Marek Krajewski, classical philologist and researcher at the University of Wrocław, made his debut in 1999 with a novel entitled Death in Breslau. If we want to blatantly assign this book to the tradition of one particular genre, then we're dealing with the almost classic roman noir. Krajewski's hero, a detective called Eberhardt Mock, conducts an enquiry into a grisly murder in pre-war Wrocław — then the German city of Breslau. Breslau in 1934 combines the worlds of the Nazi regime, a still multiethnic society and a secret Satanist sect. As he strolls about the city, as if in passing Krajewski takes note of the bizarre nature of things, and of signs that presage a catastrophe. He gives these observations a gloomy tinge and steeps them in ambiguity.
Eberhardt Mock is ideally suited to this model of a mysterious, murky setting for crime. He himself is Breslau, with the lights and shades of the city reflected in his unstable personality.
A sequel entitled The End of the World in Breslau (2003) takes us back in time. It is now 1927. Despite appearances, this approach, though demanding, has proved a superb idea. Here we learn about Mock's earlier fate and gain insights that explain his rather perverse mentality. However, that is not the most essential feature of this shift in time, because in crime fiction the main character does not change significantly within a series. The reader of the roman noir prefers his favourite detective to be the same as he was at the start. Nonetheless, a change of setting and the hero's interaction with a new reality fit very well into the scheme of the genre.
The 1920s offer truly fertile ground for Krajewski. His predilection for occultism, mystery and facades find their best medium in this era. Some strange characters fill the pages, including heroin addicts, degenerates and other champions of unreality, all of whom blend perfectly into the world that Krajewski finds so seductive (as does Eberhardt Mock along with him). There is not yet a fascist muzzle on Breslau's furrowed face, and there's almost no sunlight — a bright day might reveal the scars on Mock/Breslau's face, and then someone might try to give a rational explanation for the structure of this world, but they shouldn't. Take away the night, and Chandler's Los Angeles would lose its soul—just like Krajewski's Breslau.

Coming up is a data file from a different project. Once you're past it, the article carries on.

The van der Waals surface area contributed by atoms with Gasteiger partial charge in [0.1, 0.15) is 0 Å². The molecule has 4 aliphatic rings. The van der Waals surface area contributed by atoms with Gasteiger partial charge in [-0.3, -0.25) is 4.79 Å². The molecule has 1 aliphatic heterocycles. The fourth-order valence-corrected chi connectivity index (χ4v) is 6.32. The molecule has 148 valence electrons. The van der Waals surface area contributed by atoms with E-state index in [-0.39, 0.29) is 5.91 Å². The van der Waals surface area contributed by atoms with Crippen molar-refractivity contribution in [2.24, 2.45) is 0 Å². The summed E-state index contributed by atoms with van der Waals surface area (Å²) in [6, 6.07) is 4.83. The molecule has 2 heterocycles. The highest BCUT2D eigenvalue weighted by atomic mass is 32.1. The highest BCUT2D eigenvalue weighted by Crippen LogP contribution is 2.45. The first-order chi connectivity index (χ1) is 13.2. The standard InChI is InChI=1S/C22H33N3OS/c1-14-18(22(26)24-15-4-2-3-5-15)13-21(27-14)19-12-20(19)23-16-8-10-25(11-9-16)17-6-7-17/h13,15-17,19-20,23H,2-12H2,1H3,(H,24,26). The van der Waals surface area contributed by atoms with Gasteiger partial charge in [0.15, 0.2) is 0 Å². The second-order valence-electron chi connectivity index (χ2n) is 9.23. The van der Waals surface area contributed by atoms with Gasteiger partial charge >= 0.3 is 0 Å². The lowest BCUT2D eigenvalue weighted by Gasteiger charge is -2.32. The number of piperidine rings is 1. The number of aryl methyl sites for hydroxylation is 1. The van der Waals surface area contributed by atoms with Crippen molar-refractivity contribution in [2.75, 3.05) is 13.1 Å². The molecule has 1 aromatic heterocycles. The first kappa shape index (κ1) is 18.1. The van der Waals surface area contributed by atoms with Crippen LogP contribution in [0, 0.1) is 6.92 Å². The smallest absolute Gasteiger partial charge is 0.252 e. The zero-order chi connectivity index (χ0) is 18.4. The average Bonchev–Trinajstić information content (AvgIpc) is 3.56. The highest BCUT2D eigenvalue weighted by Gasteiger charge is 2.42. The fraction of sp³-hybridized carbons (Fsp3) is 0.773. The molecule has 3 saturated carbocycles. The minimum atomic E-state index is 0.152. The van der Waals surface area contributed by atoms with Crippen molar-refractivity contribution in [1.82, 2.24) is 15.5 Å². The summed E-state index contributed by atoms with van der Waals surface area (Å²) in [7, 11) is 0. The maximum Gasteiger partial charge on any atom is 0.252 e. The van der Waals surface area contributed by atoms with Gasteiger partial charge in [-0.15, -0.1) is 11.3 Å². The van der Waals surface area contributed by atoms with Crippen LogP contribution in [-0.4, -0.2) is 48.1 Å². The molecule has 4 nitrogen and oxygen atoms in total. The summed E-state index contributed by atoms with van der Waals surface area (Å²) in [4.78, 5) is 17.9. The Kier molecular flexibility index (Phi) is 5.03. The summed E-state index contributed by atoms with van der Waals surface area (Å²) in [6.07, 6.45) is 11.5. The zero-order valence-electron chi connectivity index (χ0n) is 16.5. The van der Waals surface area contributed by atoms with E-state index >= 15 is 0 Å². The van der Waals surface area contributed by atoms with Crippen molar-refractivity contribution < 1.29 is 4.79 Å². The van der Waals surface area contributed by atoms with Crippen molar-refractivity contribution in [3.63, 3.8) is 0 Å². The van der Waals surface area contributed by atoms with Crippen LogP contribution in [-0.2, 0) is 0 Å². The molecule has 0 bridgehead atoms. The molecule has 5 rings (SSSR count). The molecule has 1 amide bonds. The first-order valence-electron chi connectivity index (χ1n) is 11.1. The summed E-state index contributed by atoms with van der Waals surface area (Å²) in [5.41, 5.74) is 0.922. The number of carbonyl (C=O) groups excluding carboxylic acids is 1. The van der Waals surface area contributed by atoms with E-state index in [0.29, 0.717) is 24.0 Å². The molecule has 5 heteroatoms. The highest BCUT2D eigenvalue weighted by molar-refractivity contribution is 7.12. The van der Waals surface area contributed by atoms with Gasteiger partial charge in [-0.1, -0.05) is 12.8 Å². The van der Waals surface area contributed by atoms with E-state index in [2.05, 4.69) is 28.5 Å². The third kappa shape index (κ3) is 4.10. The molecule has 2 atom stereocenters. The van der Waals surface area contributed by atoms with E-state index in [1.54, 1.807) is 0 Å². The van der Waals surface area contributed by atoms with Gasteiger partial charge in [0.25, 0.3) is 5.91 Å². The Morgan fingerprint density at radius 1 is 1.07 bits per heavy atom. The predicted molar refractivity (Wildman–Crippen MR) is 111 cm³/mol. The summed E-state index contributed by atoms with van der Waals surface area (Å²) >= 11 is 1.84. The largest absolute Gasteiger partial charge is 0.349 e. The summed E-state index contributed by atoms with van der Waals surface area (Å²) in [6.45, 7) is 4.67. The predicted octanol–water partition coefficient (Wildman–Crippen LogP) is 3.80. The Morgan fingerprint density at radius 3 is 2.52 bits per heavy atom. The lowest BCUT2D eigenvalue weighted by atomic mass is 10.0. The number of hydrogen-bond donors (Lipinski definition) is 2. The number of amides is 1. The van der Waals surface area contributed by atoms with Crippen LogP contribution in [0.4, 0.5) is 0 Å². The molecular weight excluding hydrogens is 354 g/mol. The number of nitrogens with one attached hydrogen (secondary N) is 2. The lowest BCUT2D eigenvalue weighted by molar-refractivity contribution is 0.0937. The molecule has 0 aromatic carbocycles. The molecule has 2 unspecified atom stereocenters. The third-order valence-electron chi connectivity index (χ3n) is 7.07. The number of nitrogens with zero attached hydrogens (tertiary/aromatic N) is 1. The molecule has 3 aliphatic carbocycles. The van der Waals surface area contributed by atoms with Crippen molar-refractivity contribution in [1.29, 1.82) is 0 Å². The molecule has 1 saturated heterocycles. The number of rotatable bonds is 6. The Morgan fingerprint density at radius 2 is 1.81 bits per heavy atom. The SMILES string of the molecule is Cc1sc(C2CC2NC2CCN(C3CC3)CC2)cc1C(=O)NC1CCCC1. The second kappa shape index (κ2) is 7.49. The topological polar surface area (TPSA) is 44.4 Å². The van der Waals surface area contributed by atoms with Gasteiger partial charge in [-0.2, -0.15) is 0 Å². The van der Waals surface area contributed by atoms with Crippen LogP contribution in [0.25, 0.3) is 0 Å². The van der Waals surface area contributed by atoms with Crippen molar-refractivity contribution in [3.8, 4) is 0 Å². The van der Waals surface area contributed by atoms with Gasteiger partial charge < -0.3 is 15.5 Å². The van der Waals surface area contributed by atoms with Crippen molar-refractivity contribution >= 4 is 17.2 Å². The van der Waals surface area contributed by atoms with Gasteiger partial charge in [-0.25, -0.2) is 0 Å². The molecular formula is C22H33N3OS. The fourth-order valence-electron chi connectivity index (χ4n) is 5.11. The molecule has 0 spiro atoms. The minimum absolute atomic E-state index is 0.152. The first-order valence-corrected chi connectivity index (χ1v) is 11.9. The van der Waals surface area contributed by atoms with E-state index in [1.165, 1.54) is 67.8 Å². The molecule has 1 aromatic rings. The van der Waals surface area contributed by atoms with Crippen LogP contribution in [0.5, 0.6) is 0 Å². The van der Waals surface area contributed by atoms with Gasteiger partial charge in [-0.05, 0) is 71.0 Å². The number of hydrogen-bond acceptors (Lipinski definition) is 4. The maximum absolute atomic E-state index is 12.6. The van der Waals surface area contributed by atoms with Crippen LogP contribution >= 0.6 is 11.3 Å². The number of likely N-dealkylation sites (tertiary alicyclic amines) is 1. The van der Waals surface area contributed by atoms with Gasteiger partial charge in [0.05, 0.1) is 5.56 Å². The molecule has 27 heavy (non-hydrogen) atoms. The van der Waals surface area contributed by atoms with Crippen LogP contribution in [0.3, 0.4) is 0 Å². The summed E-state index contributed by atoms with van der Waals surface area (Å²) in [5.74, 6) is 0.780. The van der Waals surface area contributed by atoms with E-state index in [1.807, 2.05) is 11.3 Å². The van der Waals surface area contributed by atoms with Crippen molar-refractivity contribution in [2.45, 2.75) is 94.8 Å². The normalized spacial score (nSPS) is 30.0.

The latest book in the series, Phantoms of Breslau, is set in 1919. Junior detective Eberhardt Mock is conducting an enquiry into some murders for which he himself is the driving force. This time Krajewski's hero becomes the object of the game. And once again, going back in time has a surprising effect. Making the policeman hero into the victim is a trick as old as the genre, but it usually happens to experienced cops known for their eccentricity. Krajewski has taken a big risk by reversing this pattern, and once again he has come through unscathed.
Apparently in the final part of the tetralogy Krajewski will conclude some of the themes that appear in the other three, to do with Eberhardt Mock and his further fortunes, not earlier ones, because this time the action will take place in 1945, which means it will also be a conclusion of the fate of Breslau — the ultimate one. No one will ever call the city by that name again after the war — it won't be allowed.